Then we got ready and headed to the temple for the wedding. Carter and Claire looked adorable in their outfits and once again we were grateful for my brothers and significant others taking care of them. Robbie and Laura looked amazing and we were so happy to be there for it. We took a few pictures after, went to eat a Jewish deli called Elijah's right by the San Diego temple and then headed to the reception. Unfortunately, we had a little scare because we did the slide show for the reception but failed to plan the intricate details on how it was going to be shown. Thankfully, after a trip to Radio Shack and very helpful brothers, dad, Laura's uncle Mark and finally the photographer we got it to work! The reception was beautiful. It was at a place called Tom Ham's Lighthouse on the SD Harbor. Carter was the star of the dance floor and thought the whole thing was great...including his Shirley Temple, that he spilled on the floor. Here are some more pictures and for those who are interested the link from Rob & Laura's photographer: www.printroom.com/pro/crphotos.

Thursday, May 15, 2008

Preschool fun

For the last year, I have been doing a preschool exchange (joy school) with Carter and 4 good friends and their children. We buy the curriculum online and take turns having preschool at our house for two days of the week. Carter has absolutely loved it and I have enjoyed the break and seeing my friends too. It is in the process of ending though, as Brayden is going to kindergarten and some of the other kids are going to a "real" preschool:) Carter will being going to First United Methodist Preschool in the fall (FUMPS) here in Riverside. He is going twice a week and I am looking forward to him having a professional schooling experience.

One of the most difficult things about the preschool we've been doing is that he is generally rotten when it is at my house. Last week I had it and it was really fun day. Avery and Averie have taught Carter to love dress-up 9he was made fun of the few times he wore the princess dresses at their houses). Anyhow, only 3 of the 5 kids were there last week and here are some cute pictures from the dress-up extravaganza.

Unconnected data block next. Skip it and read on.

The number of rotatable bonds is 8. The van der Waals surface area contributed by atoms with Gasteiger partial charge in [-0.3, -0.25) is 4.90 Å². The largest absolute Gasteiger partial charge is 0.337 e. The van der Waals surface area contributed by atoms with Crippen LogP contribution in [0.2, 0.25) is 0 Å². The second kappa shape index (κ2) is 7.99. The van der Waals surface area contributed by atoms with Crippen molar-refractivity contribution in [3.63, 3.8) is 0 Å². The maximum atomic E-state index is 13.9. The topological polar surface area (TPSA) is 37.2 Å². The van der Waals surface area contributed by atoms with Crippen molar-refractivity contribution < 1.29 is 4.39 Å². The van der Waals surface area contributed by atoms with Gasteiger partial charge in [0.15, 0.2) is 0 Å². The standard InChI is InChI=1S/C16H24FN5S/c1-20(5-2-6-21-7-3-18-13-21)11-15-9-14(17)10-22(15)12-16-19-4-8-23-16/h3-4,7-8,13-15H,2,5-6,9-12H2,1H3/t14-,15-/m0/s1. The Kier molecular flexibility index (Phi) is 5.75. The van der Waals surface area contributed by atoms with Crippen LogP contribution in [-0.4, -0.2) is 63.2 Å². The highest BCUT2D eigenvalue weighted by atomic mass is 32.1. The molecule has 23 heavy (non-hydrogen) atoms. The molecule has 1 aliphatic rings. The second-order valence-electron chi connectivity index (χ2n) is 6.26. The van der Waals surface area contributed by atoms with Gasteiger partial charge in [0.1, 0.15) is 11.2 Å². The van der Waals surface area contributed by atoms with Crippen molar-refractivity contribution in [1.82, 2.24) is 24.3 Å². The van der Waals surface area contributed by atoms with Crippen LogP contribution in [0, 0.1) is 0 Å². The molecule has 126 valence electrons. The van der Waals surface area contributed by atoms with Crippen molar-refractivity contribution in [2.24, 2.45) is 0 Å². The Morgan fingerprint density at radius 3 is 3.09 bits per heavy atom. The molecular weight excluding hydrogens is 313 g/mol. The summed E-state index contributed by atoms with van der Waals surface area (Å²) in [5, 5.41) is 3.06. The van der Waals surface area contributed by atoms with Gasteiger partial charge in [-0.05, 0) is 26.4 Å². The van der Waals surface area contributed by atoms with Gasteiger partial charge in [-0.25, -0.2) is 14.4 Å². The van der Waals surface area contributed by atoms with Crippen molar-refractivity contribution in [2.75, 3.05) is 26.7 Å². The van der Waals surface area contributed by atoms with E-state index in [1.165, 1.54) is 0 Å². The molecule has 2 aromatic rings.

Thanks to Amber, Anya, Megan and Sheri for being great teachers and friends and making the last year so fun!!

Spiderman Carter, Thomas Avery & Superman Sam

Chinese Pirate Carter, Thomas Sam, Superman Avery

Monday, May 12, 2008

Busy family news

We will soon have up pictures from my little brother's wedding...it was a fun filled but exhausting wedding weekend in San Diego! We generally feel like we have a lot going on and last Sunday we received a new opportunity to serve...Danny was put in as 2nd counselor in our bishopric! We are excited and he is just figuring out was this will all entail. Other big news for Danny--he walks next Thursday for his master's even though he doesn't finish school until July--but, we just found out he was nominated and selected as Masters of Arts in Education student of the year! We are so happy for him!! Look soon for pictures of the wedding and other events:)